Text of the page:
En español | Q. I've been told I must pay the higher-income Part D surcharge. But I get my drugs through retiree benefits from my former employer, not through Medicare. If I'm not enrolled in Part D, can they make me pay this surcharge?
A. Maybe, maybe not. It depends on the kind of prescription drug coverage you receive from your former employer.
The Part D surcharge started Jan. 1, 2011, as a cost-saving provision of the new health care law, whereas the Part B surcharge has been in effect since the beginning of 2007. In both cases, the surcharges affect only people whose modified adjusted gross income (MAGI) on their latest tax returns is higher than $85,000 for a single person or $170,000 for a married couple filing joint returns. (For information on how this system works, see the Social Security document "Medicare Premiums: Rules for Higher-Income Beneficiaries.")
If you're enrolled in a regular Part D drug plan or a Medicare Advantage health plan that includes drug coverage — in other words, a plan that you've chosen from Medicare's menu of plans, that you pay for yourself and that has nothing to do with retiree benefits — the issue is quite clear. If your income makes you liable for the surcharge, you pay the required amount on top of your plan's premium. In 2013, the surcharge ranges from $11.60 to $66.40 a month, depending on your adjusted income level.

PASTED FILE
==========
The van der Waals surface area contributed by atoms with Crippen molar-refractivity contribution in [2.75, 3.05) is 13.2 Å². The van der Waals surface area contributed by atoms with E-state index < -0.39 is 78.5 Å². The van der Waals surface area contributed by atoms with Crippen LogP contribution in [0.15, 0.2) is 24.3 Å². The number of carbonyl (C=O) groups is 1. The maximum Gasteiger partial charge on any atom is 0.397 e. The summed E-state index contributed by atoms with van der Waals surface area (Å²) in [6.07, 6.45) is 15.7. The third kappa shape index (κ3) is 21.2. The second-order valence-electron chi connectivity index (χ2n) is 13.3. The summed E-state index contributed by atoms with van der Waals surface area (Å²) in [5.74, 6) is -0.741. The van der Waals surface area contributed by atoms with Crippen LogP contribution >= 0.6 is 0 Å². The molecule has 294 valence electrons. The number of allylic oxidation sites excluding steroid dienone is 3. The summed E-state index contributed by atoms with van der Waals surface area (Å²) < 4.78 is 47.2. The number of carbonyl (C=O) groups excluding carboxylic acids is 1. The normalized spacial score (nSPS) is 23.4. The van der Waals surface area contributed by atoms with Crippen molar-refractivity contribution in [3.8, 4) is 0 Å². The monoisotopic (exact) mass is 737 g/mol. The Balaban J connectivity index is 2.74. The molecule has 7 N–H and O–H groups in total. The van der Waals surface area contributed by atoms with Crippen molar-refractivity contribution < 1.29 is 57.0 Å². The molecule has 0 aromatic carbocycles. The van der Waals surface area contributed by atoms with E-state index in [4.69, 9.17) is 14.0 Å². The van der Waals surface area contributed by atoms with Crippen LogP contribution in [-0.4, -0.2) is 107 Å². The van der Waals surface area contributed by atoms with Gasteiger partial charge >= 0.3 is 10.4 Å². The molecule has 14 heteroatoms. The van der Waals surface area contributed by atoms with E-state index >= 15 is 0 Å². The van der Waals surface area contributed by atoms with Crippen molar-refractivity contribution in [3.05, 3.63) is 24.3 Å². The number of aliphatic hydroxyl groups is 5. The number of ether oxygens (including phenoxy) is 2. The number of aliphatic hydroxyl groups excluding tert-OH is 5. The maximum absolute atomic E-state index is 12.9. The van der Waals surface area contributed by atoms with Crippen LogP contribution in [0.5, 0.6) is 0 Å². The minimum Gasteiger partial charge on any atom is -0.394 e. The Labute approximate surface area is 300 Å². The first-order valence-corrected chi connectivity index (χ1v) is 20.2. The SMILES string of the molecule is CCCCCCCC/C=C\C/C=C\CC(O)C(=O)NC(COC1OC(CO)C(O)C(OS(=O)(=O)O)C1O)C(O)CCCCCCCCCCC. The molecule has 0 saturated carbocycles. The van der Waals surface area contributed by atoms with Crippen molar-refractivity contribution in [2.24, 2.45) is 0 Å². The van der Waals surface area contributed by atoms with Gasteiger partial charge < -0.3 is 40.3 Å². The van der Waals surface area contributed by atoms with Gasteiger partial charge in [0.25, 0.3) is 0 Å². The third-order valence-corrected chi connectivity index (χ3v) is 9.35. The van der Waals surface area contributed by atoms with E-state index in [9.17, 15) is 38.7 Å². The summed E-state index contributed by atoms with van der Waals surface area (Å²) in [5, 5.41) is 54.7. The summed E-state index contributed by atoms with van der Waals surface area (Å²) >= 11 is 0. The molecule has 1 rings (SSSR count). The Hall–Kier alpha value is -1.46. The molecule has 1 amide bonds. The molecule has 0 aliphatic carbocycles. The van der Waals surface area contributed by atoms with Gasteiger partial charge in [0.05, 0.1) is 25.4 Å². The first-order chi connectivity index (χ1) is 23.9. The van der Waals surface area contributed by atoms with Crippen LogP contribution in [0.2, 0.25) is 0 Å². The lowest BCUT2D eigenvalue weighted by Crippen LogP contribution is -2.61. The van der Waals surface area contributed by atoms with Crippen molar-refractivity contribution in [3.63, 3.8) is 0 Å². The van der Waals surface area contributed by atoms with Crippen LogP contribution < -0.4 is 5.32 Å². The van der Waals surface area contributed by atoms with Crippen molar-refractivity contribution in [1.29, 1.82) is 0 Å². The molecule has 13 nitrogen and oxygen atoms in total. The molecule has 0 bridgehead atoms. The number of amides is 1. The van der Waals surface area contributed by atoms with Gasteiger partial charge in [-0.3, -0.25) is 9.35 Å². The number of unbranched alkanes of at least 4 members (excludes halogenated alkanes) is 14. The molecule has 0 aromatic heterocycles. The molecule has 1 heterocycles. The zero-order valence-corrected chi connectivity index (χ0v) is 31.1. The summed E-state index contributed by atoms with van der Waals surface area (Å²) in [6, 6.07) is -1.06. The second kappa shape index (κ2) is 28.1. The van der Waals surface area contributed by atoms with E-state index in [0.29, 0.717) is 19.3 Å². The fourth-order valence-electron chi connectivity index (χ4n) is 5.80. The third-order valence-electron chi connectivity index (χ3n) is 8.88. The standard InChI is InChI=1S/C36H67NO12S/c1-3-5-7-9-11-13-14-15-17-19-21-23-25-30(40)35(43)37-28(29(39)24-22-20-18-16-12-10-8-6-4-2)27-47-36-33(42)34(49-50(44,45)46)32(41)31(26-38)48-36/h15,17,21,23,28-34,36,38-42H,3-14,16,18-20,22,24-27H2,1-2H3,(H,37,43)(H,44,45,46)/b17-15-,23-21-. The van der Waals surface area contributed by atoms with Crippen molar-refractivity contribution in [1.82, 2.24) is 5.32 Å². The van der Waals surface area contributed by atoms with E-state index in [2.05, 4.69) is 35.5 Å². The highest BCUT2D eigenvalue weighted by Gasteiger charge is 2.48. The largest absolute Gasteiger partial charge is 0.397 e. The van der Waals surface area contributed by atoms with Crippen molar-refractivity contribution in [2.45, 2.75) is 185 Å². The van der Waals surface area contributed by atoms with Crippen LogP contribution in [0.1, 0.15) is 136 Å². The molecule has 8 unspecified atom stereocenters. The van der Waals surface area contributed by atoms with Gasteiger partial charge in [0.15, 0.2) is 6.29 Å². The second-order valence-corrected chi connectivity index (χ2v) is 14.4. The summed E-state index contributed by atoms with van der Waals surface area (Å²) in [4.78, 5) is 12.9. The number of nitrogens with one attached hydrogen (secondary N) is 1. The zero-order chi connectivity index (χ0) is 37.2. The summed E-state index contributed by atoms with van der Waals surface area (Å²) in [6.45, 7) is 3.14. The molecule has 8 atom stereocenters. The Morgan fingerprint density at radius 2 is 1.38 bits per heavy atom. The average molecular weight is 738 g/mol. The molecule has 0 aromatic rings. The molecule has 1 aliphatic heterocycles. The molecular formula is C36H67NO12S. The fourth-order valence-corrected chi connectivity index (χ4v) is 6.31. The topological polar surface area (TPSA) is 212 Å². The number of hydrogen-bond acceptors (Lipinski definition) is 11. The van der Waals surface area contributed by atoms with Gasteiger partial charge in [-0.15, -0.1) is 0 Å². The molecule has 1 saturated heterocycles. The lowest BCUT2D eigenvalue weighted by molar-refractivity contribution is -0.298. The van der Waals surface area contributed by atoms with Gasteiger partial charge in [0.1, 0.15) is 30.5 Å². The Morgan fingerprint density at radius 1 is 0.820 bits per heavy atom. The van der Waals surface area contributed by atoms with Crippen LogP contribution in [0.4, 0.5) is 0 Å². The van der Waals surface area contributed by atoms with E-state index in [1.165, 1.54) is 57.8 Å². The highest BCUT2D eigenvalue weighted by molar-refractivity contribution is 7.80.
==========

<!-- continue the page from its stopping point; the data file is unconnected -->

But what if you get prescription drug coverage from a former employer, as you do? It's an issue that will come up time and again relating to the new Part D surcharge, because millions of Medicare beneficiaries receive prescription drug coverage through retiree plans.
According to Medicare officials, "a lot of people think they have [purely] retiree drug coverage, but the employer actually contracts with a Part D plan." That means people are not always aware that they are in a Medicare employer group plan where the Part D surcharge would apply.